Last week, Spanish newspaper El Mundo published the details of Lionel Messi's multi-year contract with Spanish soccer club FC Barcelona. According to the report, the Argentinian superstar, by many considered the best soccer player to ever play the game, is payed over 555 million euros ($855m CAD) over a four-year period by the Catalan club. If correct, this would mean that he earns a gigantic 168.5 million euros ($260m CAD) each season and would make him the highest payed athlete ever. If you don't already think that number is ridiculously high, Messi played 44 games for FC Barcelona in the previous season. This would mean he is payed 3.8 million euros ($5.9m CAD) per game, or roughly €40.000 ($61.500 CAD) for every minute of soccer he played last season.
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Naturally, the entire sporting world reacted, mostly enraged. How could it could be justified for any athlete to make that amount of money? Especially, considering that Barcelona is currently €1.17 billion in debt, and struggling to attract any new players due to a lack of funds. Soccer pundits were quick to point out the ridiculous financial situation the business of soccer is in with clubs paying outrageous amounts of money, often money they don't even have, for players. This news seems even more out of touch with reality since it is presented in a time when soccer clubs are hit extremely hard by the pandemic. Due to the ban on fans in stadiums and leagues being shut down, many clubs across Europe's leagues have had to lay off staff and are struggling to make ends meet. However, I don't think it is fair to look at the contract in this way, since it was signed almost four years ago, when the world looked completely different. It is fair to say that this contract rubbed many if not most people the wrong way.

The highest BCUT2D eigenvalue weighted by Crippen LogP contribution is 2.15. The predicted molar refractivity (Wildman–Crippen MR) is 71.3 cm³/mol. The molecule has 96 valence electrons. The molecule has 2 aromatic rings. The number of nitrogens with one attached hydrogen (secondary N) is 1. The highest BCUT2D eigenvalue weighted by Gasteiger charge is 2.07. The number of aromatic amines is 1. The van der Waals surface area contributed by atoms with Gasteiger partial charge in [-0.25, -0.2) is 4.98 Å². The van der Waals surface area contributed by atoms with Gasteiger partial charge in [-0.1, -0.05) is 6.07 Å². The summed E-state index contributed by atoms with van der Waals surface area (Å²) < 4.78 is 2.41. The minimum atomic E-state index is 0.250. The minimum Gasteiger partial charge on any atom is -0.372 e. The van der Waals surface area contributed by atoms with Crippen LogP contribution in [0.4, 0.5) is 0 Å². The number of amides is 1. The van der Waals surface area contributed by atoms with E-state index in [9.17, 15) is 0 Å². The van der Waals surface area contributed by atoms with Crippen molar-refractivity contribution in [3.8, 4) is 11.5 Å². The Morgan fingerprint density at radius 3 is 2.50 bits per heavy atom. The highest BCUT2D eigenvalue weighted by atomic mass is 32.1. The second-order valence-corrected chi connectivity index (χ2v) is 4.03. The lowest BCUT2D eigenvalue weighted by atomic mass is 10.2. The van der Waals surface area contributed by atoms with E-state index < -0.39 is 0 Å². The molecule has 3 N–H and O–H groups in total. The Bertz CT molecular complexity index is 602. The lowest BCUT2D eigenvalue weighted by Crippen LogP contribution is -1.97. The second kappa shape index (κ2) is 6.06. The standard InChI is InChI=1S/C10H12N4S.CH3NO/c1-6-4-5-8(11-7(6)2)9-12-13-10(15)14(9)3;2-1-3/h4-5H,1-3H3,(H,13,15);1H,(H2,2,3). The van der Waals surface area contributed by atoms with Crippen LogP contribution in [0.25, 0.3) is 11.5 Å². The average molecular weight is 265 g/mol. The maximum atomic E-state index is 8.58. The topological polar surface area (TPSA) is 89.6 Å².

There was also a small group of people who looked at this contract and didn't see anything outrageous or scandalous. These people looked at the numbers and simply analyzed them from an economic perspective. During the time of this contact, Lionel Messi has earned FC Barcelona an estimated €1 billion. This income is from ticket sales, merchandise such as jerseys and simply the global reputation Messi brings with him to Barcelona. You can argue whether paying more than %50 of that income to the player is a good deal but if you look at the contract this way, it might seem like a more logical economic decision.
On the other hand, when I read the news about this contract, I thought of something completely different: what a psychological burden it must be! For professional athletes, financial worth brings with it a certain expectation of performance. The athlete is only worth this much to a club if they can perform at their highest level every single time. That way the club can make the money back. Imagine warming up before a game, looking over to the opponent and thinking: "I earn more than their entire squad combined". That brings more pressure than I can ever imagine since in essence, it means that you should beat that team on your own. If you have a bad game, you know you just wasted €3.8 million of your club's money. This contract also means that Lionel Messi is the player with the highest expectations in the world and that makes his consistent elite performance even more impressive. A day after the contract was leaked, FC Barcelona, with Messi in the starting line-up, played against Athletic Bilbao and Messi simply did what he does best, scoring goals. His free-kick helping the team win the game 2-1 and move up to the second place in the league. Obviously, Messi has had many years to learn how to deal with this pressure and expectation but last weekend's game shows just how good he is physically, but more importantly mentally.
Whether you think this contract is fair, justified or simply out of touch with reality, there is no denying that being able to deal with the psychological stress it produces is extremely impressive. Maybe, we should just focus on that and not get distracted and discouraged by the numbers.